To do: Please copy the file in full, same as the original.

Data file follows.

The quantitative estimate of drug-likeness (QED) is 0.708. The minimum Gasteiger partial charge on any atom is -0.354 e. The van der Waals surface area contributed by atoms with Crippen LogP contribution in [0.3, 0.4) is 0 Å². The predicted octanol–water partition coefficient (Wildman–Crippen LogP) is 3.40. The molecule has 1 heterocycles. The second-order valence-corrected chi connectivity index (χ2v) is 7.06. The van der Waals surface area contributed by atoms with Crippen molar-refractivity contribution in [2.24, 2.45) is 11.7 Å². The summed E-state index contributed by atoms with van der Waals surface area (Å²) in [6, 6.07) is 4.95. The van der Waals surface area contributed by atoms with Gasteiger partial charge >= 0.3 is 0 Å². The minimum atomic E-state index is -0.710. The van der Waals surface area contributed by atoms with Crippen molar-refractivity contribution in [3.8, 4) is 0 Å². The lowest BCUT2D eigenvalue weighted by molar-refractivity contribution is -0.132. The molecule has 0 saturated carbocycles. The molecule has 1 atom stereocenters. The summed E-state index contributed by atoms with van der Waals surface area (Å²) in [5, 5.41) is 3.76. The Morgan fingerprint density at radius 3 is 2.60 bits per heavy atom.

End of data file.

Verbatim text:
The quantitative estimate of drug-likeness (QED) is 0.708. The minimum Gasteiger partial charge on any atom is -0.354 e. The van der Waals surface area contributed by atoms with Crippen LogP contribution in [0.3, 0.4) is 0 Å². The predicted octanol–water partition coefficient (Wildman–Crippen LogP) is 3.40. The molecule has 1 heterocycles. The second-order valence-corrected chi connectivity index (χ2v) is 7.06. The van der Waals surface area contributed by atoms with Crippen molar-refractivity contribution in [2.24, 2.45) is 11.7 Å². The summed E-state index contributed by atoms with van der Waals surface area (Å²) in [6, 6.07) is 4.95. The van der Waals surface area contributed by atoms with Gasteiger partial charge >= 0.3 is 0 Å². The minimum atomic E-state index is -0.710. The van der Waals surface area contributed by atoms with Crippen molar-refractivity contribution in [3.8, 4) is 0 Å². The lowest BCUT2D eigenvalue weighted by molar-refractivity contribution is -0.132. The molecule has 0 saturated carbocycles. The molecule has 1 atom stereocenters. The summed E-state index contributed by atoms with van der Waals surface area (Å²) in [5, 5.41) is 3.76. The Morgan fingerprint density at radius 3 is 2.60 bits per heavy atom.